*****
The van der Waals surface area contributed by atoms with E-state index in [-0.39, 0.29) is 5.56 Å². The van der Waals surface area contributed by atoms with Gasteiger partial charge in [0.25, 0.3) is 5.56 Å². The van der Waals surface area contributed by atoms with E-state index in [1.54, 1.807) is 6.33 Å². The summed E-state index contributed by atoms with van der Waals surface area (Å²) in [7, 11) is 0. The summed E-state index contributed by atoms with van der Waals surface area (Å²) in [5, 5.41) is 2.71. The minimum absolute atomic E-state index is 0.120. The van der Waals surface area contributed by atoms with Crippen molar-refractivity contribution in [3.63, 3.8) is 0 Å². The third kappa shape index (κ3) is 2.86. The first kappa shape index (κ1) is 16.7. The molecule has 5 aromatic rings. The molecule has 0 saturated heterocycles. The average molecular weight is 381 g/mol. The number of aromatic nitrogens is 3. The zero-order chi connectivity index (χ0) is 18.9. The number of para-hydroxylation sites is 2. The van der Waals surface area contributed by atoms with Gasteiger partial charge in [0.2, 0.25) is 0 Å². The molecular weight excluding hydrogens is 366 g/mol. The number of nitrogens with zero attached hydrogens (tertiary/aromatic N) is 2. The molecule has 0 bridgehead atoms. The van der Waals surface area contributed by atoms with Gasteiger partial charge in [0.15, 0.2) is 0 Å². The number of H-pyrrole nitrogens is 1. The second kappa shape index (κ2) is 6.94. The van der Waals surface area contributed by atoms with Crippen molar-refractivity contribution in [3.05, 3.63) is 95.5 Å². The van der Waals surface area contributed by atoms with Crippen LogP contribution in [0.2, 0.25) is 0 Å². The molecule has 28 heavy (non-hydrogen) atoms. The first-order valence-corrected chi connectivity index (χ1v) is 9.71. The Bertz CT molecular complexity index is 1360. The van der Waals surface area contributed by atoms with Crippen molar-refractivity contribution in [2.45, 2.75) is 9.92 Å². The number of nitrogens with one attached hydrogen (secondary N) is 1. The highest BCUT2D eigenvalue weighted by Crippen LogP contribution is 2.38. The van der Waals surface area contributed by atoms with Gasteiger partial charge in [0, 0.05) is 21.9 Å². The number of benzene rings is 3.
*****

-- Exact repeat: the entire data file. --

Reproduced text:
The van der Waals surface area contributed by atoms with E-state index in [-0.39, 0.29) is 5.56 Å². The van der Waals surface area contributed by atoms with Gasteiger partial charge in [0.25, 0.3) is 5.56 Å². The van der Waals surface area contributed by atoms with E-state index in [1.54, 1.807) is 6.33 Å². The summed E-state index contributed by atoms with van der Waals surface area (Å²) in [7, 11) is 0. The summed E-state index contributed by atoms with van der Waals surface area (Å²) in [5, 5.41) is 2.71. The minimum absolute atomic E-state index is 0.120. The van der Waals surface area contributed by atoms with Crippen molar-refractivity contribution in [3.63, 3.8) is 0 Å². The third kappa shape index (κ3) is 2.86. The first kappa shape index (κ1) is 16.7. The molecule has 5 aromatic rings. The molecule has 0 saturated heterocycles. The average molecular weight is 381 g/mol. The number of aromatic nitrogens is 3. The zero-order chi connectivity index (χ0) is 18.9. The number of para-hydroxylation sites is 2. The van der Waals surface area contributed by atoms with Gasteiger partial charge in [0.2, 0.25) is 0 Å². The molecular weight excluding hydrogens is 366 g/mol. The number of nitrogens with zero attached hydrogens (tertiary/aromatic N) is 2. The molecule has 0 bridgehead atoms. The van der Waals surface area contributed by atoms with Gasteiger partial charge in [0.15, 0.2) is 0 Å². The number of H-pyrrole nitrogens is 1. The second kappa shape index (κ2) is 6.94. The van der Waals surface area contributed by atoms with Crippen molar-refractivity contribution in [3.05, 3.63) is 95.5 Å². The van der Waals surface area contributed by atoms with Crippen LogP contribution in [0.2, 0.25) is 0 Å². The molecule has 28 heavy (non-hydrogen) atoms. The first-order valence-corrected chi connectivity index (χ1v) is 9.71. The Bertz CT molecular complexity index is 1360. The van der Waals surface area contributed by atoms with Crippen molar-refractivity contribution in [2.45, 2.75) is 9.92 Å². The number of nitrogens with one attached hydrogen (secondary N) is 1. The highest BCUT2D eigenvalue weighted by Crippen LogP contribution is 2.38. The van der Waals surface area contributed by atoms with Gasteiger partial charge in [0, 0.05) is 21.9 Å². The number of benzene rings is 3.